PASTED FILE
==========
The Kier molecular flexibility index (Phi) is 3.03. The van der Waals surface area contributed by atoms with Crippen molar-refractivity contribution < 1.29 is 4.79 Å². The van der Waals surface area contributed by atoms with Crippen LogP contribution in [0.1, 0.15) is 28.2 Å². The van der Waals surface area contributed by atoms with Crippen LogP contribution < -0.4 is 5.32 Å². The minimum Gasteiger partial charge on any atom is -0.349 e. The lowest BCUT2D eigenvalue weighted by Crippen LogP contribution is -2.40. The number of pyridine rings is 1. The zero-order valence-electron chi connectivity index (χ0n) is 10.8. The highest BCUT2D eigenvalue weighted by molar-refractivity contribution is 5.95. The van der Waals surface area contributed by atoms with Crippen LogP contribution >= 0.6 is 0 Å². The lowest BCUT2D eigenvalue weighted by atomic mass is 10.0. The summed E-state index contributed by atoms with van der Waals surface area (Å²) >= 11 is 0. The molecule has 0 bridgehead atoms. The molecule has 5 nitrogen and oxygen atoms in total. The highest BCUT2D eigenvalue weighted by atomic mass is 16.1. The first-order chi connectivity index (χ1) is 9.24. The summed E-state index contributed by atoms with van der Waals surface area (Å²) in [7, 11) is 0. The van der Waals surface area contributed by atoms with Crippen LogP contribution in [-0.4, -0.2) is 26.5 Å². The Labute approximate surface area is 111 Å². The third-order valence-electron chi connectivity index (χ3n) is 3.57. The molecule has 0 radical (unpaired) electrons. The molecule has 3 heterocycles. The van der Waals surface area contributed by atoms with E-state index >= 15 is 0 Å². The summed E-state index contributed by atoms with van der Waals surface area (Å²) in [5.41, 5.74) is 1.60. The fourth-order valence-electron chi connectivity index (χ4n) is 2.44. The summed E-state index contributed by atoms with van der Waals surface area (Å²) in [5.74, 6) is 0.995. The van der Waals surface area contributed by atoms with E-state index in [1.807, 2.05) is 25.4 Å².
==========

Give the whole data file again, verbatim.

The Kier molecular flexibility index (Phi) is 3.03. The van der Waals surface area contributed by atoms with Crippen molar-refractivity contribution < 1.29 is 4.79 Å². The van der Waals surface area contributed by atoms with Crippen LogP contribution in [0.1, 0.15) is 28.2 Å². The van der Waals surface area contributed by atoms with Crippen LogP contribution < -0.4 is 5.32 Å². The minimum Gasteiger partial charge on any atom is -0.349 e. The lowest BCUT2D eigenvalue weighted by Crippen LogP contribution is -2.40. The number of pyridine rings is 1. The zero-order valence-electron chi connectivity index (χ0n) is 10.8. The highest BCUT2D eigenvalue weighted by molar-refractivity contribution is 5.95. The van der Waals surface area contributed by atoms with Crippen LogP contribution >= 0.6 is 0 Å². The lowest BCUT2D eigenvalue weighted by atomic mass is 10.0. The summed E-state index contributed by atoms with van der Waals surface area (Å²) >= 11 is 0. The molecule has 0 bridgehead atoms. The molecule has 5 nitrogen and oxygen atoms in total. The highest BCUT2D eigenvalue weighted by atomic mass is 16.1. The first-order chi connectivity index (χ1) is 9.24. The summed E-state index contributed by atoms with van der Waals surface area (Å²) in [7, 11) is 0. The van der Waals surface area contributed by atoms with Crippen LogP contribution in [-0.4, -0.2) is 26.5 Å². The Labute approximate surface area is 111 Å². The third-order valence-electron chi connectivity index (χ3n) is 3.57. The molecule has 0 radical (unpaired) electrons. The molecule has 3 heterocycles. The van der Waals surface area contributed by atoms with E-state index >= 15 is 0 Å². The summed E-state index contributed by atoms with van der Waals surface area (Å²) in [5.41, 5.74) is 1.60. The fourth-order valence-electron chi connectivity index (χ4n) is 2.44. The summed E-state index contributed by atoms with van der Waals surface area (Å²) in [5.74, 6) is 0.995. The van der Waals surface area contributed by atoms with E-state index in [1.807, 2.05) is 25.4 Å².